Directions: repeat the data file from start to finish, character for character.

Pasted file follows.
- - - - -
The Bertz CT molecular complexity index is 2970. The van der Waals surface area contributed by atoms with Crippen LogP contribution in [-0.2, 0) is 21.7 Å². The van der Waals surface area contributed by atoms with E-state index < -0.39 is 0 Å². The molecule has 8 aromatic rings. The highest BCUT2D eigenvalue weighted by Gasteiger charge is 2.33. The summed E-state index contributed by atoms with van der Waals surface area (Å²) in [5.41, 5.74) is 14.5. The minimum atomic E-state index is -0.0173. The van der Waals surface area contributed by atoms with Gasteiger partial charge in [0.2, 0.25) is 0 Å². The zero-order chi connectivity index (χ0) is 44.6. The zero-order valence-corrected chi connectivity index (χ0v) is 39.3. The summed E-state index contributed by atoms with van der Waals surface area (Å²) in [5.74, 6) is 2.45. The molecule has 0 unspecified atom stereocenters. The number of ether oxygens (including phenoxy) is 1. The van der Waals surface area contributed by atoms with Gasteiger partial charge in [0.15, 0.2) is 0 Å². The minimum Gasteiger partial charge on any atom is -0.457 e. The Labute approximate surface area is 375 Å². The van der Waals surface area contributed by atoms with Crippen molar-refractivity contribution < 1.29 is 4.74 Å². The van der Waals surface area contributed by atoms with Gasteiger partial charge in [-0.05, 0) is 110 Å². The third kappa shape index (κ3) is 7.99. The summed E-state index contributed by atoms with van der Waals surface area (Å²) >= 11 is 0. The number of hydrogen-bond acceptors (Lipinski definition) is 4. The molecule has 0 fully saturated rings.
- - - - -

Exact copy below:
The Bertz CT molecular complexity index is 2970. The van der Waals surface area contributed by atoms with Crippen LogP contribution in [-0.2, 0) is 21.7 Å². The van der Waals surface area contributed by atoms with E-state index < -0.39 is 0 Å². The molecule has 8 aromatic rings. The highest BCUT2D eigenvalue weighted by Gasteiger charge is 2.33. The summed E-state index contributed by atoms with van der Waals surface area (Å²) in [5.41, 5.74) is 14.5. The minimum atomic E-state index is -0.0173. The van der Waals surface area contributed by atoms with Gasteiger partial charge in [0.2, 0.25) is 0 Å². The zero-order chi connectivity index (χ0) is 44.6. The zero-order valence-corrected chi connectivity index (χ0v) is 39.3. The summed E-state index contributed by atoms with van der Waals surface area (Å²) in [5.74, 6) is 2.45. The molecule has 0 unspecified atom stereocenters. The number of ether oxygens (including phenoxy) is 1. The van der Waals surface area contributed by atoms with Gasteiger partial charge in [0.15, 0.2) is 0 Å². The minimum Gasteiger partial charge on any atom is -0.457 e. The Labute approximate surface area is 375 Å². The van der Waals surface area contributed by atoms with Crippen molar-refractivity contribution < 1.29 is 4.74 Å². The van der Waals surface area contributed by atoms with Gasteiger partial charge in [-0.05, 0) is 110 Å². The third kappa shape index (κ3) is 7.99. The summed E-state index contributed by atoms with van der Waals surface area (Å²) >= 11 is 0. The number of hydrogen-bond acceptors (Lipinski definition) is 4. The molecule has 0 fully saturated rings.